William Byron is in college, but he doesn’t come off as the average college student. That’s because he doesn’t live an average life.
Byron’s schedule is hectic. He attends Liberty University, sometimes in person and other times online. The rest of the week is spent with Hendrick Motorsports, starting with team meetings and press spots and ending the week by going to a racetrack.
But Byron’s start in racing is one that truly makes him unique. Sure, plenty of teenagers grow up playing video games, but how many actually use that knowledge to become a professional athlete?
Byron did just that. Others have tried, like Ty Majeski and Timmy Hill, but have not succeeded in becoming a NASCAR champion. They made their way up to NASCAR, but haven’t won a race, let alone a championship.
Byron has done both, thanks to both natural talent and plenty of money.
It’s the new standard, thanks to Byron. If teenagers want to pursue a career in racing after having success playing a video game, that’s fine and dandy. But expectations will increase as time goes on, and Byron’s standard is setting the bar even higher, most recently evidenced by his pole at the Daytona 500.
Byron’s pole is stunning in the sense that he didn’t grow up racing actual cars. He used simulators. He created a work ethic and mapped out a strategy that would lead him to the top of NASCAR.
Now, he’s working for Hendrick, driving the No. 24 car made famous by four-time champion and Hall of Famer Jeff Gordon. The pressure is on.
But for Byron, it’s a win even if he doesn’t take home the trophy on Sunday. He made it to the top. Byron can literally never win at NASCAR’s top level, and I’d still consider it a success story.
Why? He defied the odds. He took the knowledge of determining premier race setups, the ideal line to race on and other key information from iRacing and applied it to real-life racing.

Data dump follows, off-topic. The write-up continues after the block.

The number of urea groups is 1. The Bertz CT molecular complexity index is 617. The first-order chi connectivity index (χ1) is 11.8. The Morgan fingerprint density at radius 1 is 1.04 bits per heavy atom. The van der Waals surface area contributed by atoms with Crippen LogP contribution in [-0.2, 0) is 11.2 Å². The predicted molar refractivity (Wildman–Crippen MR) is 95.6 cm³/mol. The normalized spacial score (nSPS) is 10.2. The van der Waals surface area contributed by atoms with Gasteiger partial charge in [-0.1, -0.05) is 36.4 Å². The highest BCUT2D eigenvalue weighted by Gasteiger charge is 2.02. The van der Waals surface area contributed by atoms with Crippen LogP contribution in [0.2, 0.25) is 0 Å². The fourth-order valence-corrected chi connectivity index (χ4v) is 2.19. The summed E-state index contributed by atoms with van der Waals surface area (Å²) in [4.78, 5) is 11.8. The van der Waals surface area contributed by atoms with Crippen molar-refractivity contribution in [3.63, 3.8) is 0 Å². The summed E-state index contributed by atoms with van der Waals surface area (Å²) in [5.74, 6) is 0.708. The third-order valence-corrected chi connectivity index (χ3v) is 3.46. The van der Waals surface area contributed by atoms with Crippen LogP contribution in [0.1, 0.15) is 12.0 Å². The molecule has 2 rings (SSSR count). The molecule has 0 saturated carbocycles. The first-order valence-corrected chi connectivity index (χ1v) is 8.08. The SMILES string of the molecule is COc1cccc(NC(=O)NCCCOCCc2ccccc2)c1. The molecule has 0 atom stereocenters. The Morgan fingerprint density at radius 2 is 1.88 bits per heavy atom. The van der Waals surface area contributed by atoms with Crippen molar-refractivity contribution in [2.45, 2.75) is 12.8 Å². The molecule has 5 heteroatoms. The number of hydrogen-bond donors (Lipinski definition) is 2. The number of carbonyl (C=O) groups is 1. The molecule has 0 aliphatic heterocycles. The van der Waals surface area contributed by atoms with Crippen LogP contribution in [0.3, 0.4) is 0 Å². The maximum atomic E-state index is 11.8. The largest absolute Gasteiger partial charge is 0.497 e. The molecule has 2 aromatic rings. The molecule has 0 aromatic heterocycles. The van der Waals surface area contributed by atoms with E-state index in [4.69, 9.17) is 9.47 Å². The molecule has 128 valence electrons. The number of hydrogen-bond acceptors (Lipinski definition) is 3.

Byron is not just your spoiled kid who has money. Sure, his father’s relationship with Liberty University helped secure top rides. But his statistics speak for themselves. He outran everyone in the Xfinity Series, earning a championship in his rookie year for JR Motorsports, just like teammate Chase Elliott. A year prior, he earned seven wins in the Gander Outdoors Truck Series as a rookie, the most ever recorded.
Other drivers have been in the same exact equipment that he’s raced in. None have excelled like Byron.
When teenagers are going from the simulator to a real racecar, things get very real quite rapidly. Suddenly, you’re immersed in a small space, rather than a bedroom. It’s not for everyone.
Byron stands out because of his work ethic. His determination to succeed and analytical approach led him to this point.
Now, he takes the green flag on Sunday for his second Daytona 500 with no one in front of him. The open racetrack is for him tame if he plays his cards right.
To have reached this point is certainly a milestone. It’s one that should be praised.
eNASCAR might lead to more success stories. But Byron will always stand out. If he continues to excel, the bar will rise. If not, it will be left unbroken, waiting for the next kid to have his shot at winning a Monster Energy NASCAR Cup Series race.
There were others before Byron. But now, they can look at him and say they too can succeed.
About the author
Joseph started with Fronstretch in Aug. 2014 and worked his way up to become an editor in less than a year. A native of Whitestone, New York, Joseph writes for NASCAR Pole Position magazine as a weekly contributor, along with being a former intern at Newsday and the Times Beacon Record Newspapers, each on Long Island. With a focus on NASCAR, he runs our social media pages and writes the NASCAR Mailbox column, along with other features for the site.
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